Syria declares end of ceasefire, US seeks clarification from Russia

The initial seven days of the nationwide ceasefire in Syria have run their course, the Syrian Army has declared. However, it failed to add whether the truce will be reinstated in the near future. In response the US has called on Russia to clarify the statement made by the Syrians.

The Syrian Army’s statement blames “terrorist groups” for jeopardizing the cessation of hostilities, Reuters reports.

"It was assumed that the ceasefire will present a real chance to end the bloodshed, but terrorist groups did not adhere to any of the points of the agreement on a ceasefire, the number of violations on their part has exceeded 300," reads the statement published by SANA news.

According to the statement, the Syrian Army has "shown the highest level of endurance in confronting the abuses by terrorist groups."

The Russia-US brokered cessation of hostilities came into force on September 12 at 16:00 GMT. The deal was signed by Russian Foreign Minister Sergey Lavrov and his US counterpart, Secretary of State John Kerry, after marathon talks in Geneva earlier this month.

The Syrian Army claims that “armed terrorist groups took advantage of the declared ceasefire” in order to regroup and mobilize additional forces.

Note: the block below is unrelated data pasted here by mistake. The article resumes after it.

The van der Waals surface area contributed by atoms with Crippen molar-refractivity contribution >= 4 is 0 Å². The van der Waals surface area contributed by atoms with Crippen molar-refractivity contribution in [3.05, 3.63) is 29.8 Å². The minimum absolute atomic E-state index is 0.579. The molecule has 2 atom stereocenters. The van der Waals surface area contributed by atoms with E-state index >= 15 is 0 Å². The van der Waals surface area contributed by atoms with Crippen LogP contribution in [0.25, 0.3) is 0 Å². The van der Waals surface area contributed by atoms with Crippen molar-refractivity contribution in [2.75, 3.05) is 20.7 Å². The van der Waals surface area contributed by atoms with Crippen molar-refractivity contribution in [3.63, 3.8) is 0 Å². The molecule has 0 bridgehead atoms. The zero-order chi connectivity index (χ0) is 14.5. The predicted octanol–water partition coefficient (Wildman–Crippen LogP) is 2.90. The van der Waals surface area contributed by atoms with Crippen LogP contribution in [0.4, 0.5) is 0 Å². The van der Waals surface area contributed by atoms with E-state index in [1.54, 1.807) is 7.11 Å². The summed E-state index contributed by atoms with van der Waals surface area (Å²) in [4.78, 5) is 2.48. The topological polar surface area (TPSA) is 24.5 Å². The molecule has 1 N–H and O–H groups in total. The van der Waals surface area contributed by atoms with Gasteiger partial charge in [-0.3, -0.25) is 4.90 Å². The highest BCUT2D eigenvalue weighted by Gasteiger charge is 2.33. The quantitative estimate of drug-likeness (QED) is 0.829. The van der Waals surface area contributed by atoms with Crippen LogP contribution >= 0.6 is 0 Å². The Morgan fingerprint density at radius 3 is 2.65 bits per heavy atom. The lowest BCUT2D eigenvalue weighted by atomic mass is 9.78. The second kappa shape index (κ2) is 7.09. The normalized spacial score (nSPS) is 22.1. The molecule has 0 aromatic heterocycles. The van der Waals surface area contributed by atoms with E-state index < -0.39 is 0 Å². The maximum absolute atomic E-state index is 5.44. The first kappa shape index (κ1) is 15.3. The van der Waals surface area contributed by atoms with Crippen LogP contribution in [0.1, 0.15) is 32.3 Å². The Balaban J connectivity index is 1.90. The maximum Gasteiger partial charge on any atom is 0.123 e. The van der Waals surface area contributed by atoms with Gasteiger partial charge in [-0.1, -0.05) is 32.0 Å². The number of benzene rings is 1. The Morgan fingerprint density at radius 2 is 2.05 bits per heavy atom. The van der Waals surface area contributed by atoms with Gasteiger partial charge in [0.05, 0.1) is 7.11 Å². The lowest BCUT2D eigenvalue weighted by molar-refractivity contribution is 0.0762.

It adds that the militants aimed to continue attacks on “residential areas” and military sites in several regions, including the war-ravaged city of Aleppo.

The US responded by saying it is expecting Russia to clarify the statement made by the Syrian Army.

“Our arrangement is with Russia, which is responsible for the Syrian regime's compliance, so we expect Russia to clarify their position,” US State Department spokesman John Kirby said in a statement, according to Reuters.

Despite the statement by the Syrian Army, US Secretary of State John Kerry said he still hopes the ceasefire can hold, AP reports.

He noted that the truce did allow some aid to reach Syria, but stressed that the cessation of hostilities did not produce the desired decrease in violence.

"We have not had seven days of calm and of delivery of humanitarian goods,” Kerry said on the sidelines of the UN General Assembly on Monday.

He added that both Russian and US officials are negotiating in Geneva to bring additional aid to civilians in Syria, including for the besieged areas in Aleppo.

The International Syria Support Group is to meet on Tuesday in New York, US State Department spokesman Mark Toner said, Reuters reported.

“The International Syria Support Group meeting will be a very important signals check for members of this group to assess the agreement... where we are and what next steps need to be taken and where we need to see more improvement,” Toner said.

On Sunday, the Russian Defense Ministry said that the ceasefire had been observed only by the Syrian government troops, while the US-backed rebels had tried to use the truce to strengthen their forces.

“During the sixth day of the ceasefire... only the Syrian government troops have been actually observing the moratorium on combat operations,” Russian Defense Ministry spokesman Major-General Igor Konashenkov said.

The cessation of hostilities also suffered a big setback on Saturday after US-led coalition airstrikes hit Syrian government forces. Some 62 soldiers were killed and over 100 wounded as a result of the attack. While Washington called the incident a mistake, Syrian leader Bashar Assad spoke of “flagrant aggression.”